NEW YORK (Reuters) - The second-biggest nuclear power plant in the United States may be down for weeks after killer thunderstorms and tornadoes in Alabama knocked out power and automatically shut down the plant, avoiding a nuclear disaster, officials said on Thursday.
The backup power systems at the Browns Ferry nuclear plant in Alabama shut as designed on Wednesday, preventing a partial meltdown like the disaster last month in Japan that was also caused by a natural disaster.
In the wake of the Fukushima nuclear power plant accident, even relatively routine outages at the U.S. nuclear fleet are drawing greater scrutiny.
The three-reactor 3,274-megawatt Alabama plant, located along the Tennessee River about 170 miles north of the Alabama state capital of Montgomery, can power up to 2.6 million homes.
Its units are similar in design to those crippled by the earthquake and tsunami that hit the Fukushima plant.
“The systems at Browns Ferry did exactly what they were supposed to. This is not comparable to Fukushima because it wasn’t the result of damage to the plant, rather the lines leaving the plant were cut,” said Scott Brooks, spokesman at the U.S. Nuclear Regulatory Commission (NRC).
When Browns Ferry lost offsite power, the reactors automatically shut and emergency backup diesel generators kicked in to cool the nuclear fuel.
In Japan, the reactors also automatically shut when the plant lost offsite power due to the earthquake and the backup generators kicked in to cool the fuel, but at Fukushima, the diesel generators were wiped out by the tsunami, allowing the fuel to overheat and ultimately release radiation.
“The (Browns Ferry) reactors will remain shut until we have restored the reliability of the transmission system,” said Ray Golden, spokesman for the Tennessee Valley Authority (TVA), which owns and operates the Alabama plant.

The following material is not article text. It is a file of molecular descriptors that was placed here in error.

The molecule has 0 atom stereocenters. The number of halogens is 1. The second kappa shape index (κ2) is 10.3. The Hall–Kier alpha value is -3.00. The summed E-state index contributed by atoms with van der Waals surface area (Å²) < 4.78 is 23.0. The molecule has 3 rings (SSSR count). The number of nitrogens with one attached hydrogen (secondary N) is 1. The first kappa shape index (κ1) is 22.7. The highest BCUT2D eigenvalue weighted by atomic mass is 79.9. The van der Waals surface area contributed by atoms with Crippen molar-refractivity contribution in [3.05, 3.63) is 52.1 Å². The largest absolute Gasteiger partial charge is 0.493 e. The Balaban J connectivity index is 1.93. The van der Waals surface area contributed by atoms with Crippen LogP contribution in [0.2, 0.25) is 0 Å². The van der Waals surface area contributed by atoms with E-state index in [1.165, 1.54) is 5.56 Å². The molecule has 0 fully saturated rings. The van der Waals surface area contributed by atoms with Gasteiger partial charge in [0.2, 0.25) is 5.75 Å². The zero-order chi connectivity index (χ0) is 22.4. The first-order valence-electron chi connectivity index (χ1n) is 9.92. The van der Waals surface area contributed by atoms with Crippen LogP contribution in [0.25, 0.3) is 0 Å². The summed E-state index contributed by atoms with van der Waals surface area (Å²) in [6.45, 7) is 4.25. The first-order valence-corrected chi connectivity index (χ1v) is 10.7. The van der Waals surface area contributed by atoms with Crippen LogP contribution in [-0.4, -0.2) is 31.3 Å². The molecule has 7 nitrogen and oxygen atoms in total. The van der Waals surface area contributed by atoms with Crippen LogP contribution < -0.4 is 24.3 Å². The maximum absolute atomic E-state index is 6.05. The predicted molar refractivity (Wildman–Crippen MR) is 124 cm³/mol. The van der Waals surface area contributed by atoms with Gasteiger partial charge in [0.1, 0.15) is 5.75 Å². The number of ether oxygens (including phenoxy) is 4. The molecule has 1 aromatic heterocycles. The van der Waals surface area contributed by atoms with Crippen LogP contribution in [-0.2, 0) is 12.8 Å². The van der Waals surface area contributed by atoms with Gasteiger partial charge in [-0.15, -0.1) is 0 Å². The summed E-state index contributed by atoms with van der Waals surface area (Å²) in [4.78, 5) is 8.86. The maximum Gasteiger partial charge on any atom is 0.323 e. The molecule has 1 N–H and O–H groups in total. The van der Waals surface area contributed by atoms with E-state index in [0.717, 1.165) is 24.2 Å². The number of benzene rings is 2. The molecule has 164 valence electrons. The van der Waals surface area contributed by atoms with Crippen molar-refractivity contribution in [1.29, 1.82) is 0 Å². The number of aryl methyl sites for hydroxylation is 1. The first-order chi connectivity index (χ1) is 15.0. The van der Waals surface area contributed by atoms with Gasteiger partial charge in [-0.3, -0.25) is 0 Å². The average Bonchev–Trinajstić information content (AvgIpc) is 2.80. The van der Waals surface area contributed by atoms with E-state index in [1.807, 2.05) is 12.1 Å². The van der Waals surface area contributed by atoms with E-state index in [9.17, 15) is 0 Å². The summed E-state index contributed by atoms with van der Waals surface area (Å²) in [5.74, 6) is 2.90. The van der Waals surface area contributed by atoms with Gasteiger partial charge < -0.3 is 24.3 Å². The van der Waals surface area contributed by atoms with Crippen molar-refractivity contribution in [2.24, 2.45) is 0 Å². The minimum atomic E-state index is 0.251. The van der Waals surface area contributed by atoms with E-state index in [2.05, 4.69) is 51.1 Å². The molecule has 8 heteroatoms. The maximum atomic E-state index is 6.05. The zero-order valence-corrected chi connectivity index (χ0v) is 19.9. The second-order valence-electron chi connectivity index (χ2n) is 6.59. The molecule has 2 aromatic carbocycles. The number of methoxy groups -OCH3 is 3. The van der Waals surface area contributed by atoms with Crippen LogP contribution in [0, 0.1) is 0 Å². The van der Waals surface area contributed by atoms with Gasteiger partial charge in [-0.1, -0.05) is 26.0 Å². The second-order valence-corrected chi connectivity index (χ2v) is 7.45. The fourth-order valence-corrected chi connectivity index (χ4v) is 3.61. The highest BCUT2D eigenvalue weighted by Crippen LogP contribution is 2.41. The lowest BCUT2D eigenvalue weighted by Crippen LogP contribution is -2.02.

The repairs to the U.S. reactor’s transmission lines would take days and could possibly take weeks, Golden said, but the plant itself was undamaged.
“The plant can’t produce power if that power doesn’t have any place to go. So the system shut down automatically. TVA is in the process of restoring power as quickly as possible,” the NRC’s Brooks said.
The NRC is monitoring the plant amid heightened concern about the ability of nuclear plants to withstand natural disasters.
The tornadoes and thunderstorms left a trail of destruction across seven southern U.S. states on Wednesday, killing at least 220 people in southern states, officials said.
The storm knocked out power to about 300,000 homes and businesses, primarily in the northern parts of Alabama and Mississippi, TVA’s Golden said.
In addition to the Browns Ferry nuclear power plant, the Tennessee Valley Authority operates several other facilities and provides power to about 150 municipal utilities, which distribute electricity to some 9 million people in seven states.
The federally-owned power generator said its two nuclear power plants in Tennessee -- 1,123 MW Watts Bar and 2,274 MWSequoyah -- were largely unaffected by the storm. Sequoyah continues to provide power to customers and Watts Bar was already shut for scheduled maintenance when the storm hit.
As of 6 a.m. EDT, the Tennessee Valley Authority had restored 12 large transmission lines but still had another 78 out of service, said another TVA spokesman, Scott Brooks.
By Thursday afternoon, the NRC said the TVA had cooled all three units at Browns Ferry to a safe temperature so that the water around the reactor’s core will not boil away -- as happened at Japan’s Fukushima.
Ken Clark, another spokesman at the NRC, said seven of the eight diesel generators at Browns Ferry were operating to keep the reactors cool and the plant also had some offsite power via the small 161 kilovolt Athens line. He noted that line was not big enough to allow the reactors to restart.
“No point in restarting the reactors until the main offsite power lines are restored because there would be no where to send the power,” Clark said.
Clark said the plant had batteries to backup the diesel generators but could run on the diesels “indefinitely” since there was nothing blocking the pathways into the plant to replenish the diesel fuel.
Reporting by Scott DiSavino; Editing by Marguerita Choy